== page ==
Researchers at The University of Western Australia and King Edward Memorial Hospital have teamed up with an Australian molecular diagnostics company to develop a new low-cost test to identify women at risk of delivering a preterm baby.
Professor Jeeffrey Keelan, Head of Laboratories at UWA’s Division of Obstetrics and Gynaecology and Deputy Director of Women and Infants Research Foundation (WIRF) at King Edward Memorial Hospital (KEMH), said preterm birth was the single major cause of death and disability in children aged under five in the developed world. Around 15 million babies worldwide are born preterm each year, including around 25,000 Australian babies.
The UWA research team, including Head of Obstetrics and Gynaecology Professor John Newnham, and research fellow Dr Matt Payne have been working with molecular diagnostics company SpeeDx Pty Ltd to develop a test to identify women at risk in mid-pregnancy. The test involves taking a vaginal swab and testing it for a specific set of bacteria to determine which women would benefit from targeted treatment.
“Women who test positive for the bacteria are at significantly increased risk of delivering preterm (less than 37 weeks’ gestation),” Professor Keelan said.
“We know that bacterial infections of the womb are a major cause of early birth but until now we haven’t been able to identify women at risk with any degree of accuracy, so antibiotic treatment hasn’t been particularly successful or widely adopted.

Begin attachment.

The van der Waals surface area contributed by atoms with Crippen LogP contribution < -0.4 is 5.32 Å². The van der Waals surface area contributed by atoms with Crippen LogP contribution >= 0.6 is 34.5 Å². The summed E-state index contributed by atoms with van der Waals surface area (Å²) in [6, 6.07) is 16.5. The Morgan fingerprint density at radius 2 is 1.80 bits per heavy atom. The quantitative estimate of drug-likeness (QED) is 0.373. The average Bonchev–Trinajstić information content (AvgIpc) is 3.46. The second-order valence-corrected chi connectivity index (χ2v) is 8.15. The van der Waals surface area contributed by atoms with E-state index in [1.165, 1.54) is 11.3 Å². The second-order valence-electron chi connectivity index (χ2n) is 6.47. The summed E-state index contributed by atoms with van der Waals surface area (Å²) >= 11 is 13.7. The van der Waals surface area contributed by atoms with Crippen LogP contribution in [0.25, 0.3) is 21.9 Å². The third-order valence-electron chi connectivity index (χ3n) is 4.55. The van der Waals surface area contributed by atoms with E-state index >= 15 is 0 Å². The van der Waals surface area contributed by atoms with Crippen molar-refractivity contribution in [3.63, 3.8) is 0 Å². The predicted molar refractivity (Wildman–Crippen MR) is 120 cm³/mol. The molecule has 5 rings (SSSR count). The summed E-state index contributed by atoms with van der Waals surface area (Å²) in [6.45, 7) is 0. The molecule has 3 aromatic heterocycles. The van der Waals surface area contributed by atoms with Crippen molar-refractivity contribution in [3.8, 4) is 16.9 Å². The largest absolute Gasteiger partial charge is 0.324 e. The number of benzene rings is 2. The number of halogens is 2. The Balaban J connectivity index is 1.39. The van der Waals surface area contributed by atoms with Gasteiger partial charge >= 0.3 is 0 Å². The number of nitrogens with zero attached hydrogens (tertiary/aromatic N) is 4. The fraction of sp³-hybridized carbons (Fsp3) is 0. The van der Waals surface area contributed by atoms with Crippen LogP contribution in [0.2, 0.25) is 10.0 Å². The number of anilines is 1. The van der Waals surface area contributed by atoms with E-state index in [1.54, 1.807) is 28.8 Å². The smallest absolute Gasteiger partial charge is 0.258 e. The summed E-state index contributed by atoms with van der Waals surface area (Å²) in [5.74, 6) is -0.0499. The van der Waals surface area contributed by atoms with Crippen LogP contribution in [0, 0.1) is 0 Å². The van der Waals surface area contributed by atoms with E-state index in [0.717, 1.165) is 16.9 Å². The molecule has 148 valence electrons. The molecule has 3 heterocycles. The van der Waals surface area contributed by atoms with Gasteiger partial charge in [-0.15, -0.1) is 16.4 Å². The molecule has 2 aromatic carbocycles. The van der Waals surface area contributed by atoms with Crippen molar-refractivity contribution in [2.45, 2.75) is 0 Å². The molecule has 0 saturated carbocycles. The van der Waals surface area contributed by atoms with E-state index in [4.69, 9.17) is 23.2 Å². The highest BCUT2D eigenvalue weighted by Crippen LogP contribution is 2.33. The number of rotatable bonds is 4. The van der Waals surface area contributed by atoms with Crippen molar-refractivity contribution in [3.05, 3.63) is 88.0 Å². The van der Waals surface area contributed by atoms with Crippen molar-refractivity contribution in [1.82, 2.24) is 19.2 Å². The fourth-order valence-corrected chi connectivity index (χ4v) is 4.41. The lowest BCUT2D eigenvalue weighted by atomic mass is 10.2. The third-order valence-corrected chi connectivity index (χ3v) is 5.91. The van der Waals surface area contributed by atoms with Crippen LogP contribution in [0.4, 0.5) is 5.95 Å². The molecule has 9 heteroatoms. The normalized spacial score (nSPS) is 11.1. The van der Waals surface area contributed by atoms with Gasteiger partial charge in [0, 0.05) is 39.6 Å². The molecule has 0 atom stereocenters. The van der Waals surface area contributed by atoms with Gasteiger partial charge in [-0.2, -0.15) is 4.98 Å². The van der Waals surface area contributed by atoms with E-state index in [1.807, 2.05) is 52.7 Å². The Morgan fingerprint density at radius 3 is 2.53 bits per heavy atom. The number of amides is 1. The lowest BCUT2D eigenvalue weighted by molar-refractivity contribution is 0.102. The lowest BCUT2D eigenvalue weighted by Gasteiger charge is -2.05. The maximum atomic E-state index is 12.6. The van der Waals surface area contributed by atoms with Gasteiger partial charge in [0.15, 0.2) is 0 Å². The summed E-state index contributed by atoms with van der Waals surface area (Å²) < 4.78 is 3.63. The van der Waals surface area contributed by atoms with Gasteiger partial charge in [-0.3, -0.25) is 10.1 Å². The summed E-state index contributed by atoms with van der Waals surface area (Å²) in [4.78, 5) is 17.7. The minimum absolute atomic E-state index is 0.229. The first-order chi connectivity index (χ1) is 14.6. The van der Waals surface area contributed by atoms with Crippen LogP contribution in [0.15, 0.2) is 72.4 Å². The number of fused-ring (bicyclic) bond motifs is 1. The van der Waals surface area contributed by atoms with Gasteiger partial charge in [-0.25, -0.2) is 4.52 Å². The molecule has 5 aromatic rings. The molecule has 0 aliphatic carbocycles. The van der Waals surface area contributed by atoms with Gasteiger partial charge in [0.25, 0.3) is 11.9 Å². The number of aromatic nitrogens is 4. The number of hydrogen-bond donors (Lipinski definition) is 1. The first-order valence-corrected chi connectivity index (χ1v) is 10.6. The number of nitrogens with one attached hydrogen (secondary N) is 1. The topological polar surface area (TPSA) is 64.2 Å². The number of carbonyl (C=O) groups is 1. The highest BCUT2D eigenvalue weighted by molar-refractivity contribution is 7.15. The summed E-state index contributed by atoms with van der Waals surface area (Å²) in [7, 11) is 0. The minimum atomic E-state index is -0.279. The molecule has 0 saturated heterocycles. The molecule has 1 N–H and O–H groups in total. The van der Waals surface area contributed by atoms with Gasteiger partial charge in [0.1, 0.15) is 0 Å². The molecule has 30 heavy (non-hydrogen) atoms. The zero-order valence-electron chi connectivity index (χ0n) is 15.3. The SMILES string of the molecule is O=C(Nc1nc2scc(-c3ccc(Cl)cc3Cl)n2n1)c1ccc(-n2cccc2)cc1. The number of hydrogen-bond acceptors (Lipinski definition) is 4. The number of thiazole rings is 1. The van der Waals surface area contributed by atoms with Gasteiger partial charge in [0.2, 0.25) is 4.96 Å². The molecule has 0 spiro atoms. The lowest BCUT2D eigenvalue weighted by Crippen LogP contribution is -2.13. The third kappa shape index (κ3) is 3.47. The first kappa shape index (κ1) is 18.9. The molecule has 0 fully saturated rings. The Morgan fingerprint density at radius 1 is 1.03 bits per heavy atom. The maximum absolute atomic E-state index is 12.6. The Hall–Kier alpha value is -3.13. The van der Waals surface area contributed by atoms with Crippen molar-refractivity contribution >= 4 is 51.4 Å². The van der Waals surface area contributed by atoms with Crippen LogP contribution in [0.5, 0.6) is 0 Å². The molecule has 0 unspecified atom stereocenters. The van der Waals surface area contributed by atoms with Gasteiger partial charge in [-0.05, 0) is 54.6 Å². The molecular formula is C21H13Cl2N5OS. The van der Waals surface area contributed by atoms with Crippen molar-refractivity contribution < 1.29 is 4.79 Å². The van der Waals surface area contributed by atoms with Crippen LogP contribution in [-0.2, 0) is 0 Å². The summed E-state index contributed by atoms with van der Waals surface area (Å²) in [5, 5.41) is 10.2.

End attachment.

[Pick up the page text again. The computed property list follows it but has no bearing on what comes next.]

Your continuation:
“The new test enables us to identify women at risk early in pregnancy, allowing timely treatment with antibiotics and probiotics to remove the bacteria, restore a healthy vaginal microbiome and enable the pregnancy to continue until full term.”
The research team aims to recruit more than 6000 Australian women to take part in a clinical trial, part-funded by a $1.7 million grant from the Federal Government’s National Health and Medical Research Council. The research comprises part of WIRF’s Preterm Birth Prevention Initiative: The Whole Nine Months Professor Keelan said introduction of the combined test and treatment program could reduce the preterm birth rate in Australia by up to 30 per cent. Babies born prematurely, particularly before 34 weeks’ gestation, are at increased risk of serious complications involving the gut, lungs, heart and brain and often have lifelong health problems associated with their vision, hearing and mental capacity.
“The new test and treatment could prevent the premature birth of thousands of Australian babies each year, particularly the most premature and vulnerable infants, greatly reducing the rates of death and serious handicaps and saving more than a billion dollars each year in perinatal healthcare costs,” he said.
The new test and treatment program will be assessed over the next four years through a randomised clinical trial. If successful, routine screening and treatment could be instigated in early pregnancy to lower the rates of prevent preterm birth, providing a healthier start to many lives in Australia and worldwide.
The University of Western Australia